Lesley Roome, the ALLIANCE, blogs on volunteering at the Hope Cafe for World Mental Health Day.
Today is World Mental Health Day and I have been reflecting on the day I spent at the The Hope Café in Lanark, a peer led project supporting mental health.
I met Donna- founder of The Hope Café- through work between ALISS and Positive Prisons, she told me all about the activities that happen at the café and the real difference it is making to people’s lives. So when it was announced that we could, as staff, go and volunteer for the day during Self Management Week, I knew I wanted to go along to the Hope Café, and see for myself.
When I arrived I was welcomed by a group of cheery volunteers, Grant and Elizabeth and one previous volunteer but now staff member of the Hope Café, Laura. Before we started Donna popped in to check everyone was ok, then Laura explained the idea behind the Hope Café and the depressed cakes concept. The Hope Café provide opportunities for people within Lanarkshire to engage in activities that are proven to support positive mental health and wellbeing and offer valuable peer support to each other. The depressed cakes help raise funds for the Hope Café and activities and are a brilliant way to get people talking about mental health. Laura explained that the cakes are grey on the outside to reflect the grey depressed mood someone with a mental health condition feels but are colourful on the inside to reflect the colourful person they are inside.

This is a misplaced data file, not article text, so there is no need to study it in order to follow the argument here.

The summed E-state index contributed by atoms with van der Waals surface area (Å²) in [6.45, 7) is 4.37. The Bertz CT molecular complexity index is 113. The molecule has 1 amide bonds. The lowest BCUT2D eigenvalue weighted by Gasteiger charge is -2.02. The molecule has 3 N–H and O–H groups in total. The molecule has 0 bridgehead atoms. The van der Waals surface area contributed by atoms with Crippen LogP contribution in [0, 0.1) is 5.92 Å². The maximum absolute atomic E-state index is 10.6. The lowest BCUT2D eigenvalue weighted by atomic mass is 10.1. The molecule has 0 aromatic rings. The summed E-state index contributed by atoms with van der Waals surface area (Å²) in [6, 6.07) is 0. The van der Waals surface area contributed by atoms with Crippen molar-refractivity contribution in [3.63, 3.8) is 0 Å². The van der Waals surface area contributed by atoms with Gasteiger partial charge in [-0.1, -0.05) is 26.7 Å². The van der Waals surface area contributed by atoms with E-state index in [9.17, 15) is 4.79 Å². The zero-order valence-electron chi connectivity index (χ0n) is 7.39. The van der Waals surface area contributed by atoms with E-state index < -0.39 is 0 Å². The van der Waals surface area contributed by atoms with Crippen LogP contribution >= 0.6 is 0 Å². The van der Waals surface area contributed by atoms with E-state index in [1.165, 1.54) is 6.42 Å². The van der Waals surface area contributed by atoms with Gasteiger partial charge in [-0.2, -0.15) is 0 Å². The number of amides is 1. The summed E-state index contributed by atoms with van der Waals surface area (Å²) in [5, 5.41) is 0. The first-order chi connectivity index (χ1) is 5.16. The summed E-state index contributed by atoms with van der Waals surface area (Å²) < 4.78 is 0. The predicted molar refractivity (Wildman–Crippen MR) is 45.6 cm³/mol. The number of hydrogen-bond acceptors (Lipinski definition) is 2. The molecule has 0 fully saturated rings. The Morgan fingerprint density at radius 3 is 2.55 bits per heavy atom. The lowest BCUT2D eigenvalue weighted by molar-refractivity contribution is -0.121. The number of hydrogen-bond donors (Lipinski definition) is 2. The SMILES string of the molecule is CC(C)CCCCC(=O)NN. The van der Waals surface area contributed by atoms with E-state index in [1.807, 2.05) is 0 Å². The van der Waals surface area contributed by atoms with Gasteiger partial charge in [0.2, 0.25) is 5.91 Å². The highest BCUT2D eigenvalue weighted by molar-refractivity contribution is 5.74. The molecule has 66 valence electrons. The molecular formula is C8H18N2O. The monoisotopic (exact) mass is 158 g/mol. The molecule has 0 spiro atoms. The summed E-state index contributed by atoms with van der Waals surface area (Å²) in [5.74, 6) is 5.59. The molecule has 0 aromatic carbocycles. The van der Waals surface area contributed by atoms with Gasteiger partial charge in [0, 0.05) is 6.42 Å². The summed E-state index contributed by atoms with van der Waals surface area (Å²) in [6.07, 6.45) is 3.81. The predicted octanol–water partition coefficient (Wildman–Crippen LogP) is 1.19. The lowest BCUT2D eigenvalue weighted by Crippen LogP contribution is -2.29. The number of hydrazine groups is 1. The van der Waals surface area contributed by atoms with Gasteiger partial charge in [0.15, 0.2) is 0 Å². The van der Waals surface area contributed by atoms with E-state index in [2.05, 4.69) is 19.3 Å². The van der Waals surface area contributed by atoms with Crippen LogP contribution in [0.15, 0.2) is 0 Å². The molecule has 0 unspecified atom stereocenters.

Time to try making some…
During the cake decorating the group chatted away about things going on that day and in their lives generally. The volunteers also shared their stories with me and with each other again, I listened on and could see immediately the benefit of doing this activity together. The group offer each other peer support, they all spoke about how crucial it was for them to have this kind of support- to be able to openly talk about their mental health, without the stigma that is often attached.
One volunteer in particular spoke about all the activities he takes part in during the week which helps him to self manage his mental health. These activities include walking groups, gardening, painting, volunteering and baking. All of the volunteers added that they felt the activities and support in the community they engage with is what helps them manage their mental health and wellbeing.
We all took a break for lunch, Donna had booked lunch for us at Café Kudos in Lanark. This is a fantastic local café who provide work opportunities for people who have autism.
After Lunch Laura, Grant and I went to Lanark Health Centre to host a mental health information stand in the practice reception along with Bipolar Scotland and the Scottish Recovery Network. We spoke with a number of health professionals and staff in the practice, most of which were already aware of the Hope Café and the opportunities it provides to people in the local community- we and the other organisations shared information about the mental health and wellbeing resources available- we also sold a few of our delicious- if I don’t say so myself- cakes! 😉
I think the Hope Café is a fantastic resource and it is clear to see the difference it is making to improving the mental health and wellbeing of people in Lanarkshire! I am delighted that Donnas work has been recognised and she won the Self Management Champion of the Year 2014. Congratulations Donna and all the volunteers at the Hope Café!